April 22 2015

By Frank Mathie
Wednesday, April 22, 2015 04:45PM

It happened almost exactly 100 years ago - the systematic extermination
of 1.5 million Armenians by the Turkish rulers of the Ottoman
Empire. Now, a Chicago artist is remembering that terrible time in
a very big way.

In an old Pilsen warehouse now occupied by Mana Art Center, artist
Jackie Kazarian is showing us her latest creation, and it's a big one.

It's part of her family's story about very dark times in Armenian

"It's a large monumental painting called 'Armenia' and it's marked,
created to mark the 100th year anniversary of the Armenian genocide
when one and a half million Armenian, Assyrians and Greeks were
killed," Kazarian said.

It was April 24, 1915, near the beginning of World War I. The Christian
Armenians were considered a threat to the new young Turkish leaders
of the Ottoman Empire. And in a preview of what would happen in World
War II, the genocide began.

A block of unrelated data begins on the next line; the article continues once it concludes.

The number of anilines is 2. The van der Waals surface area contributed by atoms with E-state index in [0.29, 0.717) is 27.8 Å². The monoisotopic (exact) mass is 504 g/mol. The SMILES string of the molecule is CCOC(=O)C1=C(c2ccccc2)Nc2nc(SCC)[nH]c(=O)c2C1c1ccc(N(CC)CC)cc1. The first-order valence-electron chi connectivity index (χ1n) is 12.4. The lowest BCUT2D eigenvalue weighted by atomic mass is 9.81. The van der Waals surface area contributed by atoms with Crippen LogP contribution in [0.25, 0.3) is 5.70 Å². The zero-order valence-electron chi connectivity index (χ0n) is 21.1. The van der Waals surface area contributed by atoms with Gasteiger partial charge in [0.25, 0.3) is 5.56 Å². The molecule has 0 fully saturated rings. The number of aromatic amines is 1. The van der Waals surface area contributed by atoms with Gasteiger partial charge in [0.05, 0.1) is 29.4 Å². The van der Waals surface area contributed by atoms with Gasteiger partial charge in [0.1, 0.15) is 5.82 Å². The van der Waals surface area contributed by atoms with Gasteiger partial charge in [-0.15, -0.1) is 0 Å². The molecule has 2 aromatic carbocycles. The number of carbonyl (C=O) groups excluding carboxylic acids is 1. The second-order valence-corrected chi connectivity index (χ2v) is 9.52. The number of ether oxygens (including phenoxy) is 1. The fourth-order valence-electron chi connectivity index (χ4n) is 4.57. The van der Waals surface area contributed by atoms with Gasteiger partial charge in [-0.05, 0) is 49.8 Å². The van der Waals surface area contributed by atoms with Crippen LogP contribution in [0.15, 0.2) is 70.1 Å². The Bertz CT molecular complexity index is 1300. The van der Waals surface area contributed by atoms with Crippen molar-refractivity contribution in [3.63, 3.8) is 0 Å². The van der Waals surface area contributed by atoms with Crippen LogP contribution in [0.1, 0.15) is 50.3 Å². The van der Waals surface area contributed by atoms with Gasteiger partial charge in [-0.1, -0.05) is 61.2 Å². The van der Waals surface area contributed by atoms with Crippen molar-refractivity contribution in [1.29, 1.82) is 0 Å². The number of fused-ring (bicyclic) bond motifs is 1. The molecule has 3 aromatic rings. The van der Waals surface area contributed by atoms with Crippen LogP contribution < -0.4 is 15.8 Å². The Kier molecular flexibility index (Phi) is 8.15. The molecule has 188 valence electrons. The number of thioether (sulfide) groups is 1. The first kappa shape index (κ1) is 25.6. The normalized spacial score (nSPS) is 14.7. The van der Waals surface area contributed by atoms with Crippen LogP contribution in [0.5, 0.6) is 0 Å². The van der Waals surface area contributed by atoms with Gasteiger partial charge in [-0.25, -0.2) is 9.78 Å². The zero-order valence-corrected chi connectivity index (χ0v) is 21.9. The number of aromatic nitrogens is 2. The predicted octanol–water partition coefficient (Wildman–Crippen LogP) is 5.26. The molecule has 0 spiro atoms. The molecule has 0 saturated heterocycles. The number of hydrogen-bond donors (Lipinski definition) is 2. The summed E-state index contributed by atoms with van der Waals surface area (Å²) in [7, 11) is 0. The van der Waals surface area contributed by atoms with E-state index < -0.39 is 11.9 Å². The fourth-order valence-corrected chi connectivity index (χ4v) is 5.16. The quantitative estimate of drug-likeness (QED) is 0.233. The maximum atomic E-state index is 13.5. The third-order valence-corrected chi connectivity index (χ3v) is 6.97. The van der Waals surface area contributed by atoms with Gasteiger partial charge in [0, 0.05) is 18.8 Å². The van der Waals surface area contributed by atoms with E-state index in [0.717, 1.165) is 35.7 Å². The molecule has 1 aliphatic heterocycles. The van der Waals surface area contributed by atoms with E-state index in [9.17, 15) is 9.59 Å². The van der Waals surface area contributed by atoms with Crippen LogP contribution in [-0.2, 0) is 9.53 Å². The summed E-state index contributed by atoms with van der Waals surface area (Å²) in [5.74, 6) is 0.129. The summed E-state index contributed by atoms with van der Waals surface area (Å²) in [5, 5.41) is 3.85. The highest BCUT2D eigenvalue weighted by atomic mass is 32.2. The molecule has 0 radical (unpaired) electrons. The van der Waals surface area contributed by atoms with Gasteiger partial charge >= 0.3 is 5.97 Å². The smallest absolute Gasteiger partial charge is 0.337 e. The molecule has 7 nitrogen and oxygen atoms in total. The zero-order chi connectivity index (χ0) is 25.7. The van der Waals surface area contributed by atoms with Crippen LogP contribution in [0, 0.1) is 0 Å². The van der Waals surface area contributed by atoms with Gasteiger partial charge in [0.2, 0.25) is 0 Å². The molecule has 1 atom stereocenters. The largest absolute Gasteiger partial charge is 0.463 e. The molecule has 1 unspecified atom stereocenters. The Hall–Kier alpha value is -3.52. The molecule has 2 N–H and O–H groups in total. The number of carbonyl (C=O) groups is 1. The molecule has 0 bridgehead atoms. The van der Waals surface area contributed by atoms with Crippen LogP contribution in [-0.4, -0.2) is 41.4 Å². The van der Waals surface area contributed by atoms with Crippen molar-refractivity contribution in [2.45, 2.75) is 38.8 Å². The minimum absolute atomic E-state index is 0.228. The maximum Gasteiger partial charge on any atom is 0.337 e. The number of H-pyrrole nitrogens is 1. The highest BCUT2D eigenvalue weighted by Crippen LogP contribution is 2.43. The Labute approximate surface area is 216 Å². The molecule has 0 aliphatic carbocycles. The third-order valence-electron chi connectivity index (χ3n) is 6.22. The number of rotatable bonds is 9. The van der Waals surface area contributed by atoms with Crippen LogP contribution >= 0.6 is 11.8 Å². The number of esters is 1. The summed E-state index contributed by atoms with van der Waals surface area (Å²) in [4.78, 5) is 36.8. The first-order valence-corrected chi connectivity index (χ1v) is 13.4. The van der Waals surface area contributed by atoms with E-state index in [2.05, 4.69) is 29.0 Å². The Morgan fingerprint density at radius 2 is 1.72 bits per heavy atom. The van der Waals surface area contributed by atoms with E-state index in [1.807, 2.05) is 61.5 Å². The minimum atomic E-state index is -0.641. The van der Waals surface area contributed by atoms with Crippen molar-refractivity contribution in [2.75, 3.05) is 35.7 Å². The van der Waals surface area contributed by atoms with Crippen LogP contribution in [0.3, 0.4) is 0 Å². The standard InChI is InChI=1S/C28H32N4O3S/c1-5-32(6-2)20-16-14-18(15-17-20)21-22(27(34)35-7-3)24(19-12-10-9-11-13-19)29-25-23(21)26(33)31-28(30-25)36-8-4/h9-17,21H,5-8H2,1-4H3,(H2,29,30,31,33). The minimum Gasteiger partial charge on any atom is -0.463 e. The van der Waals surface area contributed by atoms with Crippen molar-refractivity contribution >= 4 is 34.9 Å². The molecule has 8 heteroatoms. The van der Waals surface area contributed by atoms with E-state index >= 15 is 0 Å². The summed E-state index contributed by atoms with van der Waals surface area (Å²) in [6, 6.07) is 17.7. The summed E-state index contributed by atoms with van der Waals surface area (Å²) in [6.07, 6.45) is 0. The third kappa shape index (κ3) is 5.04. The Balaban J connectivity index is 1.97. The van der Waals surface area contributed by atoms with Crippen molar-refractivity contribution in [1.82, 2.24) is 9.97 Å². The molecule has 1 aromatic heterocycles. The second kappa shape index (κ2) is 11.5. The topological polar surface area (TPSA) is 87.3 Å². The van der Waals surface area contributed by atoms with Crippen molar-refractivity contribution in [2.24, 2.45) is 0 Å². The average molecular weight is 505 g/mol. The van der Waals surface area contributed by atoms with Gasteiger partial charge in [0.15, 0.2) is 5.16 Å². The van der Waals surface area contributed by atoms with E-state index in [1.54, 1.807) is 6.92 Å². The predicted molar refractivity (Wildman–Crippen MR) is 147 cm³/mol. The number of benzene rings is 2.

"The government of the Ottoman Empire took it upon themselves to rid
their country of Armenians, and especially those in Eastern Armenia,"
Kazarian said.

A million and a half men, women and children were killed. Kazarian
doesn't show that in her painting; she takes a much more subtle
approach using just names.

"The names are the villages and cities involved in the genocide,"
Kazarian said.

At 12 feet high and 26 feet wide, this is a huge painting. And you're
probably wondering, how did she do it?

First of all, it was hard work. It took five and a half months to
complete. And then she invented something she calls the boardwalk.

"The boardwalk was a large plank on wheels that would roll over the
canvases while they were on the ground, so I could reach every surface
of the painting," Kazarian said.

She said she did it to honor her grandparents who survived the
genocide. Now she will travel the world with her painting so everyone

From: Baghdasarian